The Deadly Snakes were a band from Toronto. I bought Porcella to see if the rest of it was as good as Gore Veil which is an amazingly brilliant song introduced to us by Mark Lamarr. However, the whole album can’t consist of Gore Veils and once I had accepted that I was able to appreciate it just a little more. Stepping away from the matter in hand for a moment, I don’t like the works of Nick Cave hugely, I can listen to him in small doses, I can appreciate the musicianship, the talent and the style but I don’t have a need for it; I think it’s probably of most use to its listeners when they are low (sad or angry), but when I’m in those moods, I really don’t want an angry man scaring me. There are similarities to some Nick Cave songs in some of the early tracks of this album, they’re a bit darker and grubby, and not particularly to my liking, this mood emanates mainly from the vocals because musically the pieces are quite enjoyable, there is an array of instruments that are played and arranged well. Gore Veil arrives as track V, if someone finds that Gore Veil fails to touch them, they probably should be earmarked as potential criminals. It’s all about existing and the frailty of humanity. The chorus lingers in the mind, however, that’s the only part of the song that’s a bit random (or maybe it isn’t), it goes:

Today, I saw an apple in my head,
And there was blood on my hands,
Everything was fire engine red and all the good pigeons/black guys sang.

Anyway, the rest of the album becomes a bit more upbeat afterwards, Work is a song about working, it sounds like a man analysing a workmate whilst working, it’s got some mechanical clunking, it has a stupid lyric, “the roof of your house is the bottom of the sky” which isn’t really overly clever but it sticks out for me for some unknown reason. The final song is called A Bird in the Hand is Worthless, it seems to be a final lament that is backed by a simple Shuttleworth-like keyboard beat, it’s not dissimilar to Sunscreen. In fact, I was going to write my own belated mock version for The Bellyaches that was tailored to me, I wouldn’t have said “a bird in the hand is worthless” but that was one of the sentiments I was going to include; there’s nothing like a kingfisher streaking up a river. In summary, there are many songs on Porcella of differing styles.

I don’t need to say much about XTC, they formed many years before my existence. I don’t get much of a chance to catch up with old music but XTC kept cropping up on the radio as one of the old things that I liked and eventually I had to do something; a compilation was the cheapest and laziest thing to do. Some of it is straightforward pop but there’s nothing wrong with that, I particularly like Generals and Majors (it was involved in the incident I reported to the Safest Parkers in Town), it reminds me of an undulating flock of finches. Everyone loves a good finch.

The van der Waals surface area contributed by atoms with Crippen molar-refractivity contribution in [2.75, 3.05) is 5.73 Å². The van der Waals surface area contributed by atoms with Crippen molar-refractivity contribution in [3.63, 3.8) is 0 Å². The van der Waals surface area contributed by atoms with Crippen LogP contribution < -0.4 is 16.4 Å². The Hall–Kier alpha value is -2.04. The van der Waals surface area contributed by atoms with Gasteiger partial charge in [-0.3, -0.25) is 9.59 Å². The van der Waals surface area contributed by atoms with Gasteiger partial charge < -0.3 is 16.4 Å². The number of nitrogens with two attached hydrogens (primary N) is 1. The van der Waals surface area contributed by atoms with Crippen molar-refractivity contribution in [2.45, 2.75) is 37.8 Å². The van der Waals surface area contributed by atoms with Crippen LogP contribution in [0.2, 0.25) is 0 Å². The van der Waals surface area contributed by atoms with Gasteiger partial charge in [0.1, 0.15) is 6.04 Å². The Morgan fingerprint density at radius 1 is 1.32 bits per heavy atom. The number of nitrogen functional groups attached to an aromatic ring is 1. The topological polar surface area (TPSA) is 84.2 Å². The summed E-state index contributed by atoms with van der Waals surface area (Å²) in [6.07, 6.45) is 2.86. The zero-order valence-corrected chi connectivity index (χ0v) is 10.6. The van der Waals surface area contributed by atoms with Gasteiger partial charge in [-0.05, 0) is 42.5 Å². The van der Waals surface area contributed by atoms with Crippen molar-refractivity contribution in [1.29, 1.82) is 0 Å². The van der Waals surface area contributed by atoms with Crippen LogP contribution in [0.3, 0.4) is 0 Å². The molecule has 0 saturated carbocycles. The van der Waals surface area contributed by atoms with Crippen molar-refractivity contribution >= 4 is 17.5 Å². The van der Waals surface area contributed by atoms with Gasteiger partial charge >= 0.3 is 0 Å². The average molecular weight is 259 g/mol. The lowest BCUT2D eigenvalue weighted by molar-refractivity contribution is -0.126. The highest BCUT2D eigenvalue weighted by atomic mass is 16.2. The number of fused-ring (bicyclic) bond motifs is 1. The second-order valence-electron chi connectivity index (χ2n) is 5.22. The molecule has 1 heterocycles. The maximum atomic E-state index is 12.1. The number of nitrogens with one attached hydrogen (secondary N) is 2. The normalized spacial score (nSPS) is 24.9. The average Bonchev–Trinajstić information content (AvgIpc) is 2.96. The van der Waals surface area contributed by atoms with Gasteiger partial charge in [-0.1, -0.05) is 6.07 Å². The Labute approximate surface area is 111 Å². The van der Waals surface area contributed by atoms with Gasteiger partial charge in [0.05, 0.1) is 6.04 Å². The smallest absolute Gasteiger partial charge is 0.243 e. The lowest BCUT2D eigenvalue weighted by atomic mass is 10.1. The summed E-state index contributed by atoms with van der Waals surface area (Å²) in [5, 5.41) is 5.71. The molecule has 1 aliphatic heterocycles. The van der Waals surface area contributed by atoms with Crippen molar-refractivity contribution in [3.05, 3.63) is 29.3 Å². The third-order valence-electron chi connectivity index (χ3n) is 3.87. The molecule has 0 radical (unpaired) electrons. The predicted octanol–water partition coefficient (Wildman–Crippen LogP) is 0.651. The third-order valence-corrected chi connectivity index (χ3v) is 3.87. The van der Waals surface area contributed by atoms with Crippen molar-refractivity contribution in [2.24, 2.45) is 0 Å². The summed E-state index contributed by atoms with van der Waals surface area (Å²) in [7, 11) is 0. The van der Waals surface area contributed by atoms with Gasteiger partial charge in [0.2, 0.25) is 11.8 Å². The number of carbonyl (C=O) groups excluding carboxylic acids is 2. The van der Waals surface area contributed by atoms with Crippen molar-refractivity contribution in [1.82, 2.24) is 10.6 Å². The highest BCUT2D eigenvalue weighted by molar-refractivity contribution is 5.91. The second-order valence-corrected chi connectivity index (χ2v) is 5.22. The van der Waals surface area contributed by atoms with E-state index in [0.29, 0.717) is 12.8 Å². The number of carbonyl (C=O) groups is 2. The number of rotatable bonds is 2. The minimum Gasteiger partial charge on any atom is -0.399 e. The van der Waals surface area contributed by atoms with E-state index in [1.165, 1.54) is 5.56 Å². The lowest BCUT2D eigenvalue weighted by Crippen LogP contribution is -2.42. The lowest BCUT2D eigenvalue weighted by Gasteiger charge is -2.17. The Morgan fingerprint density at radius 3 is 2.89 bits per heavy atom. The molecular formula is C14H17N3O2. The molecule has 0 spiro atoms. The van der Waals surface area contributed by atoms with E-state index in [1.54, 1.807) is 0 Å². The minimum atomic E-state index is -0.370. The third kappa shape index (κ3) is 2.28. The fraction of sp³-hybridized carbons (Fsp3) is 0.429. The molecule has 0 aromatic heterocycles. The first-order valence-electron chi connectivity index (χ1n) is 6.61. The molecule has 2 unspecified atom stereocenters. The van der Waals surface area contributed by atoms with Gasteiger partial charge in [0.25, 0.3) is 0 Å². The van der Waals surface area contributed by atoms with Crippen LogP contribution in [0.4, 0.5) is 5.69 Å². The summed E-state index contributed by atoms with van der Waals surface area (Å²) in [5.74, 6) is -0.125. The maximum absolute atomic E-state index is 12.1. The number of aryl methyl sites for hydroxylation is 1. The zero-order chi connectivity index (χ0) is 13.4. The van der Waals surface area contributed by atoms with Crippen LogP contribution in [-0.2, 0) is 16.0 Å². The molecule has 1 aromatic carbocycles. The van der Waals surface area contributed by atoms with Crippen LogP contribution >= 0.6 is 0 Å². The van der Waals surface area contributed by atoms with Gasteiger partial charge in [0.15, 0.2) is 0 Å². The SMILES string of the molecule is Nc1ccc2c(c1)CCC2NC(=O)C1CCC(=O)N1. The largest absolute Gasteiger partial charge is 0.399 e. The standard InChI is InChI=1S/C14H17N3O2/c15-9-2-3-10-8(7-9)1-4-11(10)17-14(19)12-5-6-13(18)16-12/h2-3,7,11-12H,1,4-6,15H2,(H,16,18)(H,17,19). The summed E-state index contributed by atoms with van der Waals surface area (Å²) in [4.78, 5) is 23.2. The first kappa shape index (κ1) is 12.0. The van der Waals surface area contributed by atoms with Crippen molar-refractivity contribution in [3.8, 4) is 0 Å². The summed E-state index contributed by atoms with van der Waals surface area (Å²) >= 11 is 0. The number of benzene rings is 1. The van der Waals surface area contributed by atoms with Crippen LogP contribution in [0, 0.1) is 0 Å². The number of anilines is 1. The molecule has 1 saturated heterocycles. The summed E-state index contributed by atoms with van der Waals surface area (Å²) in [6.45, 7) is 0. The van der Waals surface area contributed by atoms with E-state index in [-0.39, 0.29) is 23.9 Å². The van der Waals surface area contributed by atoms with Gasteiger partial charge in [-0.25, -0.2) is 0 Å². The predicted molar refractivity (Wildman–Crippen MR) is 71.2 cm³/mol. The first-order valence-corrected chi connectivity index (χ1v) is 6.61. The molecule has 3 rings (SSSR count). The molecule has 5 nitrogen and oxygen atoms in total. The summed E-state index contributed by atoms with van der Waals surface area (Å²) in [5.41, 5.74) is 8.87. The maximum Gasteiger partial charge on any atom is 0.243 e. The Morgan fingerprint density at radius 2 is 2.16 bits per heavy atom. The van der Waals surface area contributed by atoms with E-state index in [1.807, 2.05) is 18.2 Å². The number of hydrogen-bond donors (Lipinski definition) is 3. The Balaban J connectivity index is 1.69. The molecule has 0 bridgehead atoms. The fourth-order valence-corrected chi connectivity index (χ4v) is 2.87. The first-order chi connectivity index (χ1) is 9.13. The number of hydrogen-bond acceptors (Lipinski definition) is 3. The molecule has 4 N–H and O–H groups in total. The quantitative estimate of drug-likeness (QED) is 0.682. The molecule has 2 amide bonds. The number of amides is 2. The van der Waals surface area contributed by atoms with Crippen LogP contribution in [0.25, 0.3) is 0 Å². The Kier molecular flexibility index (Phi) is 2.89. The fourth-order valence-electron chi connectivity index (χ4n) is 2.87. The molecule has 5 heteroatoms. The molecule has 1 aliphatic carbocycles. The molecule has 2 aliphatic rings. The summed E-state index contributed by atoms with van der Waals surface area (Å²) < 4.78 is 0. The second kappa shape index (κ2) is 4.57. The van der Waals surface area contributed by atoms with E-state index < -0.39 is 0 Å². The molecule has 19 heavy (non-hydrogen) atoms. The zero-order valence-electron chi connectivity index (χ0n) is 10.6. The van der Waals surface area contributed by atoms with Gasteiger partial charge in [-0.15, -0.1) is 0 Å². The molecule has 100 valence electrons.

Lasting only a touch over 18 minutes, A Lesson in Crime by Tokyo Police Club will be called a mini-album, but I’d call it an album. If they can get the job done in 18 minutes; everyone will be happy. The sooner they get started, the sooner they get finished. Tokyo Police Club are from the same province as The Deadly Snakes, I first heard Nature of the Experiment on KEXP and that’s when I knew they were a cut above all the Artrocker-hyped poop (who are Bromheads Jerkin and the Pigeon Deterrents anyway?) that populates these shores. It’s punchy and it’s different, I never know where the notes are going to go, sometimes with this type of new band, they peddle predictable tunes and their songs are jigsaw-like; a note of that type will fit in there, just because a note of that type fitted in there on a song already written. The keyboards in Tokyo Police Club often give the songs a tinge of Postal Service. Lyrically, they are superb, the album opens with,

Do your neighbour a favour,
Collect their morning paper,
And clip out all the sad bits, no one wants to read that.
Let them take their kids to school and the zoo in peace

In summary, I like them very much.

Finally, under the microscope is My Heart Has a Wish That You Would No Go by Aereogramme. I’ll begin with apologising for my lack of familiarity with Aereogramme, I only went looking after this album due to rare run-in with the single Barriers on the radio. It mystifies me as to how this evaded the playlists of your actual Radio One, Double One and 6music, at a time when they’re swarming over Duke Special. Lyrically, it’s a bit middle-of-the-road and inconsequential to me, but Craig B has a decent voice. Its main appeal for me is in the backing music, it’s just really soothing: grandiose crescendos and majestic sweeping motions. I can find a place for this in my collection quite easily; it doesn’t tread into the territory of Mogwai, 65daysofstatic or Penguin Café Orchestra enough to cause grumbling.